I was on the Ministerial Advisory Committee (MAC) advising the government on how to respond to the Constitutional Court ruling in favour of the right of independent candidates to contest national and provincial elections. I was also part of the bare majority in the MAC whose recommended response, an additional member system, was rejected.
I support a challenge to the new electoral law in the Constitutional Court, not on the grounds that it unfairly burdens prospective independent candidates, but exclusively on the grounds that the new electoral system has the potential to undermine the constitutional requirement of proportionality.
To be frank, this electoral reform process has been a mess from the beginning.
For a start, the New Nation Movement’s complaint on behalf of the right of independents to stand for election misidentified the problems with South Africa’s outgoing system.
That system has actually served the country pretty adequately, guaranteeing fair representation of all of the country’s interest and opinion groups. To the extent that there was a problem with it, the problem was not the absence of independent candidates, but the absence of local representation or of direct accountability to voters on the part of members of Parliament.
The Constitutional Court earnestly affirmed the right of South Africans to stand independently of parties, a reasonable reading of the Constitution.
But the ConCourt does not consist of electoral system experts, and it did not sufficiently consider the possible consequences of tweaking just one element of a complex electoral structure.
Unless the system as a whole is reformed in a thoughtful and coherent way, a tweak has the potential to generate a general incoherence, and that is what this tweak — the Electoral Amendment Act — has done.
The ConCourt was misdirected by plaintiffs, but it has to share some blame here for the debacle. Its judgment left politicians too little time to effect a significant constitutional change.
The unsurprising response of the ANC government to this time pressure was to opt for a reform that accommodates the ConCourt judgment with as little disruption as possible, which is what it did.
But the result is not good.
There are only two natural ways to accommodate independent candidates in a proportional electoral system.
One is through an additional or mixed member system, a variant of which is already operative in local government and a different variant of which the MAC majority recommended. Here independents can compete with party-supported candidates to win the single seat at stake in a constituency.
The other is through a system of ranked preference voting for individual candidates, such as Single Transferable Vote, which allows independent and party-supported candidates to compete with each other in multi-member constituencies.
Instead, the government opted for the MAC minority recommendation in favour of simply inserting independent candidates into the existing system of closed party-list proportional representation. This creates a unique hybrid in which independents have no natural place.
The problem, which I identified from the beginning in the MAC discussions, is that in such a hybrid there is no adequate way of dealing with excess votes that accrue to an independent candidate.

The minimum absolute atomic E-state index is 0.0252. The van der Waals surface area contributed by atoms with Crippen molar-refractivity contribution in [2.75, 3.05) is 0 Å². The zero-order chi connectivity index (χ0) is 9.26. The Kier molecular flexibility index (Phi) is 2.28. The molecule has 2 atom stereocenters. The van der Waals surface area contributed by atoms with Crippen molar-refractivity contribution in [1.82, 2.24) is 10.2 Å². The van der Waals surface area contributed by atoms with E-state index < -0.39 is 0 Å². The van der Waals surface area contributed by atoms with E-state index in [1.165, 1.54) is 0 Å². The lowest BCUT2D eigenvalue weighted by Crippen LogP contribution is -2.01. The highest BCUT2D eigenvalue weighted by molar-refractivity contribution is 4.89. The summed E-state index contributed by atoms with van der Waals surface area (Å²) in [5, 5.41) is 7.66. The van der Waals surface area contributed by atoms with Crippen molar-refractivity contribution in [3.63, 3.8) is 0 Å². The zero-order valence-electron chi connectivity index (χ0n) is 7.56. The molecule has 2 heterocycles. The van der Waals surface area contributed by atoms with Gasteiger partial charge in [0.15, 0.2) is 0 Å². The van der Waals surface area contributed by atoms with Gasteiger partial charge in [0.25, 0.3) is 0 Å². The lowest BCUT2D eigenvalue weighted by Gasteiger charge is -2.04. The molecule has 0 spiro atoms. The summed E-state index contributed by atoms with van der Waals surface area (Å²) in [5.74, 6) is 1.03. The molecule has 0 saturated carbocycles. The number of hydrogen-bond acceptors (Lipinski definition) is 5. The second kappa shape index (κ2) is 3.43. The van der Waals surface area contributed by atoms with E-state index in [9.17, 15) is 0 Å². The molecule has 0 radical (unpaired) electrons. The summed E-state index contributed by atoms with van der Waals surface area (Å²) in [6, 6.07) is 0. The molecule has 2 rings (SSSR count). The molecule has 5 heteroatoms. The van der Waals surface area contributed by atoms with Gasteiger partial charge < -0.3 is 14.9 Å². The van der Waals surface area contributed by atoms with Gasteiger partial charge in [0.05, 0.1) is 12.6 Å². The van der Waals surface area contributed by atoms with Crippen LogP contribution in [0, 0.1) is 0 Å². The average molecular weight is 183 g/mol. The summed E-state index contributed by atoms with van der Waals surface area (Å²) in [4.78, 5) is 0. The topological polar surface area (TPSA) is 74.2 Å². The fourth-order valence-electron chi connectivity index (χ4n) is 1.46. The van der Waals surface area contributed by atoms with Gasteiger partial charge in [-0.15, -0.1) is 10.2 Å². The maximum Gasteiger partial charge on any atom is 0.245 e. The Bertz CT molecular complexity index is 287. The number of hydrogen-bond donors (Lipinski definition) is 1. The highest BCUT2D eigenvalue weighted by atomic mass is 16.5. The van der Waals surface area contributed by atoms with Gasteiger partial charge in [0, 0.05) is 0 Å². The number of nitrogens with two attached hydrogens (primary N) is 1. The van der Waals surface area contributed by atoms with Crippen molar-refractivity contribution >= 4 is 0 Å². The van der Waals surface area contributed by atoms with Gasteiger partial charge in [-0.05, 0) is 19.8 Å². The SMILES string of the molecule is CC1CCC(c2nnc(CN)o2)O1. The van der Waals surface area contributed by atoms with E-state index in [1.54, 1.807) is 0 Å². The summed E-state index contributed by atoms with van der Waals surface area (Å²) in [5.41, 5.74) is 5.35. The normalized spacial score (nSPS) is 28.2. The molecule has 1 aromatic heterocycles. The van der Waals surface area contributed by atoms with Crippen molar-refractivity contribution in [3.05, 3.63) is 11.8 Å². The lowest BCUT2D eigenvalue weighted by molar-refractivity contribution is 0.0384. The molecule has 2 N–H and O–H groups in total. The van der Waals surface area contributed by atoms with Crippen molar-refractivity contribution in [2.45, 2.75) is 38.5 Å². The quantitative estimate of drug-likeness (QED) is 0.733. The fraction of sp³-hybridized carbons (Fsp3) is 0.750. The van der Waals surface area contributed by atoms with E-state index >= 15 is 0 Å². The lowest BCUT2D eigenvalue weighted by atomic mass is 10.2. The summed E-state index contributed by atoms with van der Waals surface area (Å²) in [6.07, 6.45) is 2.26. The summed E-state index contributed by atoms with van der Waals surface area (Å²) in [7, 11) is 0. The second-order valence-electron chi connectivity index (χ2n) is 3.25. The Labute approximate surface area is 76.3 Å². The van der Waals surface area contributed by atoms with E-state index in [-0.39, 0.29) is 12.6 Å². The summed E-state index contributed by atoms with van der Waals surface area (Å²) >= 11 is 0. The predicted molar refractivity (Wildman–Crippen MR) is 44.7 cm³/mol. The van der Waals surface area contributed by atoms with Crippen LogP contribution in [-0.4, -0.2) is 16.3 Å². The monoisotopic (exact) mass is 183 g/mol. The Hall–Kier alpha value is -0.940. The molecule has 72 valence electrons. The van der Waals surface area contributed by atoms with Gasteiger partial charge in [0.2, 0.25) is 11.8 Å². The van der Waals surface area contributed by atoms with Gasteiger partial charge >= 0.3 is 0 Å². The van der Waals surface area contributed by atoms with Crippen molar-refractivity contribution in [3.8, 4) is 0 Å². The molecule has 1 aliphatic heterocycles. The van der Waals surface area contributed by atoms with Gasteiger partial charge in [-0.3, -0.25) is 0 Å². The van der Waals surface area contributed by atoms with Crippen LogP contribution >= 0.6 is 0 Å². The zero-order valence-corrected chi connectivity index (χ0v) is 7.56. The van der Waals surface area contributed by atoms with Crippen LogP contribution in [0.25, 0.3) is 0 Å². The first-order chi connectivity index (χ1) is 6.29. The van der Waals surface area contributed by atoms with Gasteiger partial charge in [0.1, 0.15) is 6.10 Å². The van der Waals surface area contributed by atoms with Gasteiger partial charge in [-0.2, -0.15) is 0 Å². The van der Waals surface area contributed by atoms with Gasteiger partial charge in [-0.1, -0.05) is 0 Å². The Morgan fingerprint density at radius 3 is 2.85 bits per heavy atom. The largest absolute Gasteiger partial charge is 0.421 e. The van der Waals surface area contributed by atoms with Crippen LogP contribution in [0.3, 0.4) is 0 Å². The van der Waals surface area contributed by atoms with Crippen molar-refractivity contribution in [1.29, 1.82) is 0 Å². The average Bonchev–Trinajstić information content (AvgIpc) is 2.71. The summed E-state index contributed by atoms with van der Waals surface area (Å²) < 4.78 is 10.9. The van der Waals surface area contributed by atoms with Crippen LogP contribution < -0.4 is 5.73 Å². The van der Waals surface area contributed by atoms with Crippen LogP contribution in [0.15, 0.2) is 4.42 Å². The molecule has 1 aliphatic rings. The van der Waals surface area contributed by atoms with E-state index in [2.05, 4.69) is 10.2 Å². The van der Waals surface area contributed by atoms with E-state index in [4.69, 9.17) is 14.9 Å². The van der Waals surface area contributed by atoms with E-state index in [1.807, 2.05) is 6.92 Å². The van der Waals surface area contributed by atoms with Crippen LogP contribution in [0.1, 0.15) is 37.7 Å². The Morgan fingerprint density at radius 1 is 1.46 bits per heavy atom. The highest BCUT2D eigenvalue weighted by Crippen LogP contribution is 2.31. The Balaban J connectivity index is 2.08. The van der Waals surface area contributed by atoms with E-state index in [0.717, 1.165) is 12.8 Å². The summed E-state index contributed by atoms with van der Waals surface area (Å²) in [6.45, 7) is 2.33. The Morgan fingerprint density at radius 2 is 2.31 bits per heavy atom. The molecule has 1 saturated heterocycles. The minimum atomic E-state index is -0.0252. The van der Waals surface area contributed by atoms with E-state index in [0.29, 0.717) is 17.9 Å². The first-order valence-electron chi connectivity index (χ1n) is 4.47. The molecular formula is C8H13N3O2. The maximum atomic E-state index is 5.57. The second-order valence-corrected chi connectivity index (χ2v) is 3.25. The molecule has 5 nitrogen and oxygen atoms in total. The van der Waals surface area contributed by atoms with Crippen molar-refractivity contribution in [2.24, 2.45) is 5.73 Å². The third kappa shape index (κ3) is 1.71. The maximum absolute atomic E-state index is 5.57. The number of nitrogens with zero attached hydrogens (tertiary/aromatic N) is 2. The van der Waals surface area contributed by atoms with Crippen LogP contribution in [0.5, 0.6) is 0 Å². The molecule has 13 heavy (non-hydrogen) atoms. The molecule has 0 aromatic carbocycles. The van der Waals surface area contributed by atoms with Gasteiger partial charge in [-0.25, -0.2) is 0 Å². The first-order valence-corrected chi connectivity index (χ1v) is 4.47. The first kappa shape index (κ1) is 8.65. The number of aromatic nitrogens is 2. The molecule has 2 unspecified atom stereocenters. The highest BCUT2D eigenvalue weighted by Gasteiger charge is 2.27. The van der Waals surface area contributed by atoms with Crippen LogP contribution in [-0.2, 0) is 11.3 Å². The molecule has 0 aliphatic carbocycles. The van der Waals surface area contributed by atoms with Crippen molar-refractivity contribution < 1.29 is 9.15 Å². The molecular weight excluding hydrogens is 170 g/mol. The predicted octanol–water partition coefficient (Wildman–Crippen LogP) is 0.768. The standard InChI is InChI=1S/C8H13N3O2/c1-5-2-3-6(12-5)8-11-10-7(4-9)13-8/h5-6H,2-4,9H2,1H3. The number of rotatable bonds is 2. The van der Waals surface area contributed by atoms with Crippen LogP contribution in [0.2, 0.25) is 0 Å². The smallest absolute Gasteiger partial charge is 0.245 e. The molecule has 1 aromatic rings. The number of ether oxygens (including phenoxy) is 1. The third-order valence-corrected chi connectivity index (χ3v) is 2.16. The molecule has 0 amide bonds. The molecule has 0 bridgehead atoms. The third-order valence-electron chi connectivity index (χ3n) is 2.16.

By excess, I mean votes beyond those required to win a single seat in Parliament. Fifty per cent of all the voters might cast their vote for one wonderful independent. How many seats would that half of the electorate have in Parliament? Precisely one, with the remaining 399 seats shared among other parties.
An independent is one person, and can only fill one seat. A successful independent candidate in effect cheats their own voters out of representation — in this scenario, out of 199 seats worth of representation.
On the general question of accommodating independents, I have mixed views. There is no reason why a person should not be able to stand independently of parties, but there is also a risk that a proliferation of independents will weigh down ballot sheets, confuse voters and result in MPs who, between elections, are accountable to no one but themselves.
A fair proportion will be opportunists and local “Big Men”. Still, there are electoral systems that can “safely” accommodate them. The newly adopted one cannot.
Things might work out fine, proportionality-wise, if not too many independents stand or they do not win too many votes. That might even be the most likely scenario.
But if popular independents win votes that exceed the number required to win one seat, or lots of independents win votes that fall short of the number required to win the next seat, many votes will be wasted.
That risk exists, and it ought to be sufficient grounds for the ConCourt to strike down the new act, require that the 2024 elections be held under the now-outgoing system, and that a new system be devised in time for the 2029 elections that offers a democratically safe way of accommodating independents.
The grounds for striking down the new Act should be that it threatens the constitutional requirement of proportionality. It cannot be that it burdens independents with tougher eligibility requirements or tougher quota thresholds: indeed the new hybrid provides a reasonable path for independent candidates to win seats, a better chance than they would have in many of the world’s electoral systems.
In that sense, it meets the ConCourt’s narrow requirement. The real threat posed by the new system is to fair — by which I mean proportional — representation of voters. DM